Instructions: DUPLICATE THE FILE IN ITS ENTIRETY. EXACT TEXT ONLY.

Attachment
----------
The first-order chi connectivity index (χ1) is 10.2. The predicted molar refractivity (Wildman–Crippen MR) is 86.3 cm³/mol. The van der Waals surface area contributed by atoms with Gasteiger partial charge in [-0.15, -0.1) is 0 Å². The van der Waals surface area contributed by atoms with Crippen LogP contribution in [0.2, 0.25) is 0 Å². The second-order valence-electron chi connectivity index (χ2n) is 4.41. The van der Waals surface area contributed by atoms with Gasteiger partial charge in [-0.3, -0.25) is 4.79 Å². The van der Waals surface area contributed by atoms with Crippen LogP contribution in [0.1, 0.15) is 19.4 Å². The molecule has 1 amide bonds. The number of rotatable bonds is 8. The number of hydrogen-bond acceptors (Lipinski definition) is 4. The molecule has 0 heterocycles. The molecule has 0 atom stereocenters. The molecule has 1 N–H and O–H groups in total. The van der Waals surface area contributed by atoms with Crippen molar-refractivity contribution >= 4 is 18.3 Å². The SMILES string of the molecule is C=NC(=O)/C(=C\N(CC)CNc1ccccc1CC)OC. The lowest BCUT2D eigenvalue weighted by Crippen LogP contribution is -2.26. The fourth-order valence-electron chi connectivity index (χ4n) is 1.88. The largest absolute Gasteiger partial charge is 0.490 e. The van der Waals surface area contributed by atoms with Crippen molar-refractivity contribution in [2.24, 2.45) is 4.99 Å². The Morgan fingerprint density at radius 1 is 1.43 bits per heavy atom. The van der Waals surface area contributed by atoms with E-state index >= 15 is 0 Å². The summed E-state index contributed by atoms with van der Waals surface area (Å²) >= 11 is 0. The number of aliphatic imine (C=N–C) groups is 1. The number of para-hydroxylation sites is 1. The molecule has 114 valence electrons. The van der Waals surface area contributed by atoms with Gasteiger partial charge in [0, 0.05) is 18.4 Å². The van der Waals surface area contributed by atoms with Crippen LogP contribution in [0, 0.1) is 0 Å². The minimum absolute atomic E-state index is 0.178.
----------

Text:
The first-order chi connectivity index (χ1) is 10.2. The predicted molar refractivity (Wildman–Crippen MR) is 86.3 cm³/mol. The van der Waals surface area contributed by atoms with Gasteiger partial charge in [-0.15, -0.1) is 0 Å². The van der Waals surface area contributed by atoms with Crippen LogP contribution in [0.2, 0.25) is 0 Å². The second-order valence-electron chi connectivity index (χ2n) is 4.41. The van der Waals surface area contributed by atoms with Gasteiger partial charge in [-0.3, -0.25) is 4.79 Å². The van der Waals surface area contributed by atoms with Crippen LogP contribution in [0.1, 0.15) is 19.4 Å². The molecule has 1 amide bonds. The number of rotatable bonds is 8. The number of hydrogen-bond acceptors (Lipinski definition) is 4. The molecule has 0 heterocycles. The molecule has 0 atom stereocenters. The molecule has 1 N–H and O–H groups in total. The van der Waals surface area contributed by atoms with Crippen molar-refractivity contribution >= 4 is 18.3 Å². The SMILES string of the molecule is C=NC(=O)/C(=C\N(CC)CNc1ccccc1CC)OC. The lowest BCUT2D eigenvalue weighted by Crippen LogP contribution is -2.26. The fourth-order valence-electron chi connectivity index (χ4n) is 1.88. The largest absolute Gasteiger partial charge is 0.490 e. The van der Waals surface area contributed by atoms with Crippen molar-refractivity contribution in [2.24, 2.45) is 4.99 Å². The Morgan fingerprint density at radius 1 is 1.43 bits per heavy atom. The van der Waals surface area contributed by atoms with E-state index >= 15 is 0 Å². The summed E-state index contributed by atoms with van der Waals surface area (Å²) >= 11 is 0. The number of aliphatic imine (C=N–C) groups is 1. The number of para-hydroxylation sites is 1. The molecule has 114 valence electrons. The van der Waals surface area contributed by atoms with Gasteiger partial charge in [0, 0.05) is 18.4 Å². The van der Waals surface area contributed by atoms with Crippen LogP contribution in [0, 0.1) is 0 Å². The minimum absolute atomic E-state index is 0.178.